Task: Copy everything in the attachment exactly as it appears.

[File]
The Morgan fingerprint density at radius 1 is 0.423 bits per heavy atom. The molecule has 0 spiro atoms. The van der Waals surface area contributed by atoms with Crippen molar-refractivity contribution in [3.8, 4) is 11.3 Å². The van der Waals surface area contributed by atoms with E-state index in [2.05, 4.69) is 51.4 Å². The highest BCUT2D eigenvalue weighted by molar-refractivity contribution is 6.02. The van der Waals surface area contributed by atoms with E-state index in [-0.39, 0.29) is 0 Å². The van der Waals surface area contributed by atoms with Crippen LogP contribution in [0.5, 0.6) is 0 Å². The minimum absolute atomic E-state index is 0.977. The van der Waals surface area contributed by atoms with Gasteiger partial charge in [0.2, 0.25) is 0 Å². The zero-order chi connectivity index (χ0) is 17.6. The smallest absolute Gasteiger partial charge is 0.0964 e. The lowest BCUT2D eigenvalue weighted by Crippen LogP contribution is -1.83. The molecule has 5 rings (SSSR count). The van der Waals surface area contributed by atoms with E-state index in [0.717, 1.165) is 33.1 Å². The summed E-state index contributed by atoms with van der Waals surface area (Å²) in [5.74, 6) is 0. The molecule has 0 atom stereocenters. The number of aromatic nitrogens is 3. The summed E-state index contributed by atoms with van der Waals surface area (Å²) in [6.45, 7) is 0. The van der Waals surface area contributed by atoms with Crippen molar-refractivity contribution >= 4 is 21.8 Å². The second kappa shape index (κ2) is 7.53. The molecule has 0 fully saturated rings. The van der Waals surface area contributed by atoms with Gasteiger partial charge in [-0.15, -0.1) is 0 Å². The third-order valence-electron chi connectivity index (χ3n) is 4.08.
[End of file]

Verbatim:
The Morgan fingerprint density at radius 1 is 0.423 bits per heavy atom. The molecule has 0 spiro atoms. The van der Waals surface area contributed by atoms with Crippen molar-refractivity contribution in [3.8, 4) is 11.3 Å². The van der Waals surface area contributed by atoms with E-state index in [2.05, 4.69) is 51.4 Å². The highest BCUT2D eigenvalue weighted by molar-refractivity contribution is 6.02. The van der Waals surface area contributed by atoms with E-state index in [-0.39, 0.29) is 0 Å². The van der Waals surface area contributed by atoms with Crippen LogP contribution in [0.5, 0.6) is 0 Å². The minimum absolute atomic E-state index is 0.977. The van der Waals surface area contributed by atoms with Gasteiger partial charge in [0.2, 0.25) is 0 Å². The zero-order chi connectivity index (χ0) is 17.6. The smallest absolute Gasteiger partial charge is 0.0964 e. The lowest BCUT2D eigenvalue weighted by Crippen LogP contribution is -1.83. The molecule has 5 rings (SSSR count). The van der Waals surface area contributed by atoms with E-state index in [0.717, 1.165) is 33.1 Å². The summed E-state index contributed by atoms with van der Waals surface area (Å²) in [5.74, 6) is 0. The molecule has 0 atom stereocenters. The number of aromatic nitrogens is 3. The summed E-state index contributed by atoms with van der Waals surface area (Å²) in [6.45, 7) is 0. The van der Waals surface area contributed by atoms with Crippen molar-refractivity contribution >= 4 is 21.8 Å². The second kappa shape index (κ2) is 7.53. The molecule has 0 fully saturated rings. The van der Waals surface area contributed by atoms with Gasteiger partial charge in [-0.15, -0.1) is 0 Å². The third-order valence-electron chi connectivity index (χ3n) is 4.08.